I think that every lightlike curve in $\mathbb{S}_1^2 \subseteq \mathbb{L}^3$ must be a line. But I'm having trouble concluding it.

Let $\alpha\colon I \subseteq \Bbb R \to \Bbb S^2_1 \subseteq \Bbb L^3$ be a lightlike curve. Then: $$\langle \alpha, \alpha \rangle = 1, \quad \langle \alpha', \alpha' \rangle = 0.$$From here, we obtain: $$\langle \alpha, \alpha' \rangle = 0, \quad \langle \alpha', \alpha '' \rangle = 0.$$So far all of this is trivial. Differentiating $\langle \alpha, \alpha'\rangle = 0$ we get: $$0 = \langle \alpha',\alpha'\rangle + \langle \alpha, \alpha''\rangle \implies \langle \alpha, \alpha''\rangle = 0.$$

Intuition says that $\alpha''$ is in the plane spanned by $\alpha$ and $\alpha'$ (since $\alpha''$ would point to the origin), so the above calculation would give that $\langle \alpha'',\alpha''\rangle = 0$, but I'm not sure of this. And even if this is true, it doesn't mean that $\alpha'' = 0$.

Can someone help me or give a counter-example? This is a self-posed question, made after noticing that every line contained in $\mathbb{S}^2_1$ must be lightlike. I just wondered about the reciprocal.

The Lorentz product is given by $\langle {\bf x},{\bf y}\rangle = x_1y_1+x_2y_2-z_1z_2$, and $\mathbb{S}^2_1$ is the set of all vectors $\bf v$ such that $\langle {\bf v},{\bf v}\rangle = 1$, in case I didn't make it clear before. Use whatever signature for $\langle \cdot,\cdot\rangle$ you want, though, it probably won't appear in the computations. The result seems to be true for $\Bbb L^n$ in general, if that's really the case.


In order to fix the ideas, let the Lorentzian metric on the Minkowski space $\mathbb{L}^3$ have signature $-++$. The Lorentz group $O(1,2)$ of $\mathbb{L}^3$, on the one hand, acts transitively on the subset $\mathbb{S}^2_1 \subset \mathbb{L}^3$ and, on the other hand, is a subgroup of the linear group $\mathrm{Gl}(3, \mathbb{R})$.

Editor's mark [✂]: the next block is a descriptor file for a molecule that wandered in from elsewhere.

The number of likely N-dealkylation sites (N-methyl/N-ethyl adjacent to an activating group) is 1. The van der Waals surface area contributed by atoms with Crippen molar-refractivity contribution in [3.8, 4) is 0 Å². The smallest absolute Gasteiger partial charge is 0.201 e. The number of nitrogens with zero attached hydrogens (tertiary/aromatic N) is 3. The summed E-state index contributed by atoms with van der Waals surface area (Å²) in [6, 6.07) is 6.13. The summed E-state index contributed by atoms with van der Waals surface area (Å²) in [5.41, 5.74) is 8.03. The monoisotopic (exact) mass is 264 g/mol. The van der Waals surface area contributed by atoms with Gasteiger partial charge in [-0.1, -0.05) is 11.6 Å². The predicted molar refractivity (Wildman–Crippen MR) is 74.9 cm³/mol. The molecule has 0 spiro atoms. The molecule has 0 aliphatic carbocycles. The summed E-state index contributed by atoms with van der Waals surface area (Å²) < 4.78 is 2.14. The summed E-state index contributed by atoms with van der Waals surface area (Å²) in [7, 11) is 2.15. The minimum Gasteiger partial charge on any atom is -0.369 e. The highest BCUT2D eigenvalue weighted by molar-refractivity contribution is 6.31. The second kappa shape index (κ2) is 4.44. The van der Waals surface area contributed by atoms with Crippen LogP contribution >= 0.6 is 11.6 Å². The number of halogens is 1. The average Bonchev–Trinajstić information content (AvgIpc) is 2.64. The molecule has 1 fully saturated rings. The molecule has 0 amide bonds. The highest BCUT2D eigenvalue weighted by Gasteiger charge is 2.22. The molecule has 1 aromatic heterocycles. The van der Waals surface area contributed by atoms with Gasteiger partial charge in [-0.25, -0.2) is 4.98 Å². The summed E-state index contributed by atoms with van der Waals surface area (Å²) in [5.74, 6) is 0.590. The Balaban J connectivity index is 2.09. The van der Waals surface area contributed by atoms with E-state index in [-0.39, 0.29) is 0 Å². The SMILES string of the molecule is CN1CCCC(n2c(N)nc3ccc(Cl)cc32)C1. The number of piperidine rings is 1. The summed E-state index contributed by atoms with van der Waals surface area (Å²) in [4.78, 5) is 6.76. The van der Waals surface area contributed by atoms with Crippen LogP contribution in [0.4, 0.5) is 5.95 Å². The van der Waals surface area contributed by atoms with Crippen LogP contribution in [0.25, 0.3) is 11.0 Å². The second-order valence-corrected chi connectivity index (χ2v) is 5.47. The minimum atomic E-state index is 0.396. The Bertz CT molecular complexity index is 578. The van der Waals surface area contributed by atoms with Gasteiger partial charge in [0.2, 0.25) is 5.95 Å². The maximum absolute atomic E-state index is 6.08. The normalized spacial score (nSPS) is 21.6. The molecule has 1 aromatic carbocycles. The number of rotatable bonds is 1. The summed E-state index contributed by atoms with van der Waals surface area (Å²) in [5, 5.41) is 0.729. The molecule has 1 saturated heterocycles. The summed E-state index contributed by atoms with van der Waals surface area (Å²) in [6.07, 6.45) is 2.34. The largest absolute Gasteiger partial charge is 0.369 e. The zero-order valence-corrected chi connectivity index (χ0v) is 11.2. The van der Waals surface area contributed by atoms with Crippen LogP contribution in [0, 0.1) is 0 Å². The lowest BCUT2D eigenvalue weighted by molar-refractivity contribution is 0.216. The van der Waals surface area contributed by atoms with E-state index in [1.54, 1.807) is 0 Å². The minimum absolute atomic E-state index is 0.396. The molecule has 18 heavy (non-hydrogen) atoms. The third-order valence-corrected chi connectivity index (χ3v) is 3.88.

The first fact implies that null-curves of $\mathbb{S}^2_1$ are sent to null-curves by the action of $O(1,2)$. Furthermore, since $\mathbb{S}^2_1$ is a 2-dimensional manifold, there are at any point only two null-directions, so that there are (up to parametrization) only two null-curves going through any fix point. This observation allows one to show that $O(1,2)$ acts transitively on the set of null-curves of $\mathbb{S}^2_1$.

The second fact implies that affine lines in $\mathbb{R}^3$ are sent to affine lines under the action of $O(1,2)$.

Combining these two consequences, in order to conclude that any null-curve is a straight line, we only have to show that a null straight line passes through the point $p(t,x,y) = (0,0,1)$. At $T_p\mathbb{S}^2_1$, the vector $v = \partial_t + \partial_x = (1,1,0)$ is null, so we would like to show that the line $\gamma(t) = p + tv$ (i) belongs to $\mathbb{S}^2_1$ and (ii) is everywhere lightlike. Fix any $t \in \mathbb{R}$.

(i) $\langle \gamma(t), \gamma(t) \rangle = \langle p, p \rangle + 2 t \langle p, v \rangle = \langle p, p \rangle = 1 \, .$

(ii) It is clear that $v = \dot{\gamma}(t) \in T_{\gamma(t)} \mathbb{L}^3$ is null. According to (i), $\dot{\gamma}(t) \in T_{\gamma(t)} \mathbb{S}^2_1$, so it also has to be null inside this subplane.

This argument uses in an essential way the homogeneity of the de Sitter space. However, in order to deduce that the space of null-curves is also an $O(1,2)$-homogeneous space, it uses the fact that $\mathbb{S}^2_1$ is 2-dimensional. Indeed, in dimension three or more, the lightcone without the origin is a dimension two, etc. manifold with two connected components (in dimension two, it is a 1-dimensional manifold with four components), so that there is a lot of room for non-straight null-curve.

In order to get a similar result for the various $\mathbb{S}^n_1$, one would need to put some further constraints on the null-curves, like being geodesics. Indeed, $O(1,n)$ also acts transitively on $\mathbb{S}^n_1$ ; the stabilizer of the point $p(t, x_1, \dots, x_n) = (0, 0, \dots, 0,1)$ is easily seen to be isomorphic to $O(1,n-1)$. Now, one shows that the stabilizer acts transitively on the lightcone inside $T_p \mathbb{S}^n_1$ i.e. $O(1,n-1)$ acts transitively on the lightcone inside $\mathbb{L}^{n-1}$. Hence, $O(1,n)$ acts transitively on the set of null-vectors in $T\mathbb{S}^n_1$. Moreover, since $O(1,n)$ acts through isometries, it sends (null-)geodesic to (null-)geodesic. Since (null-)geodesic going through some given point are in bijection with the set of (null-)vectors at that point, we deduce that $O(1,n)$ acts transitively on the set of (null-)geodesics. Since, as argued above, there exists a straight null-curve and as it is certainly a geodesic*, we deduce that all null-geodesics of $\mathbb{S}^n_1$ are straight lines.

$^*$ Geodesics are curves of vanishing geodesic curvature, which is a measure of the amount of the ambient curvature that is 'tangent' to the hypersurface. A straight line having no ambient curvature, it doesn't have geodesic curvature either.

  • $\begingroup$ Wow, great answer. Very well explained, thanks a lot. $\endgroup$ – Ivo Terek Jul 31 '15 at 16:25

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